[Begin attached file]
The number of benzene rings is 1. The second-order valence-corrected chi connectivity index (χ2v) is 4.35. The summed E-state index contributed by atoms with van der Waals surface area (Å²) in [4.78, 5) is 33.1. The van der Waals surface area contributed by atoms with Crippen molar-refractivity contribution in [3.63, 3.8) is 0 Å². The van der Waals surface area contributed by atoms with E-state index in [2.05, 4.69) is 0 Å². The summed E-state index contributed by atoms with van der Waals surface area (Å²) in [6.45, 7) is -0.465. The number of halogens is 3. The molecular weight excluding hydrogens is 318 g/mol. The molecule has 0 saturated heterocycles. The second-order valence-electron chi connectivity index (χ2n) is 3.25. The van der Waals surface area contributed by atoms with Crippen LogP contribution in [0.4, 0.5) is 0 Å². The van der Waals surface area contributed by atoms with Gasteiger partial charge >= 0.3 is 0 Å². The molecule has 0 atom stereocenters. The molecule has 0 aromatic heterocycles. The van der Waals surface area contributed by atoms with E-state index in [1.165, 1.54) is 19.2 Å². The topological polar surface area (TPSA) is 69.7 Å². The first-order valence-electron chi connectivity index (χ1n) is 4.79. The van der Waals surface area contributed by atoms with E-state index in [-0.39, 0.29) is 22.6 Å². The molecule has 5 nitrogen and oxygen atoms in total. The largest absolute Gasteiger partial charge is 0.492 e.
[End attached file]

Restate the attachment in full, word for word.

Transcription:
The number of benzene rings is 1. The second-order valence-corrected chi connectivity index (χ2v) is 4.35. The summed E-state index contributed by atoms with van der Waals surface area (Å²) in [4.78, 5) is 33.1. The van der Waals surface area contributed by atoms with Crippen molar-refractivity contribution in [3.63, 3.8) is 0 Å². The van der Waals surface area contributed by atoms with E-state index in [2.05, 4.69) is 0 Å². The summed E-state index contributed by atoms with van der Waals surface area (Å²) in [6.45, 7) is -0.465. The number of halogens is 3. The molecular weight excluding hydrogens is 318 g/mol. The molecule has 0 saturated heterocycles. The second-order valence-electron chi connectivity index (χ2n) is 3.25. The van der Waals surface area contributed by atoms with Crippen LogP contribution in [0.4, 0.5) is 0 Å². The van der Waals surface area contributed by atoms with Gasteiger partial charge >= 0.3 is 0 Å². The molecule has 0 atom stereocenters. The molecule has 0 aromatic heterocycles. The van der Waals surface area contributed by atoms with E-state index in [1.165, 1.54) is 19.2 Å². The topological polar surface area (TPSA) is 69.7 Å². The first-order valence-electron chi connectivity index (χ1n) is 4.79. The van der Waals surface area contributed by atoms with E-state index in [-0.39, 0.29) is 22.6 Å². The molecule has 5 nitrogen and oxygen atoms in total. The largest absolute Gasteiger partial charge is 0.492 e.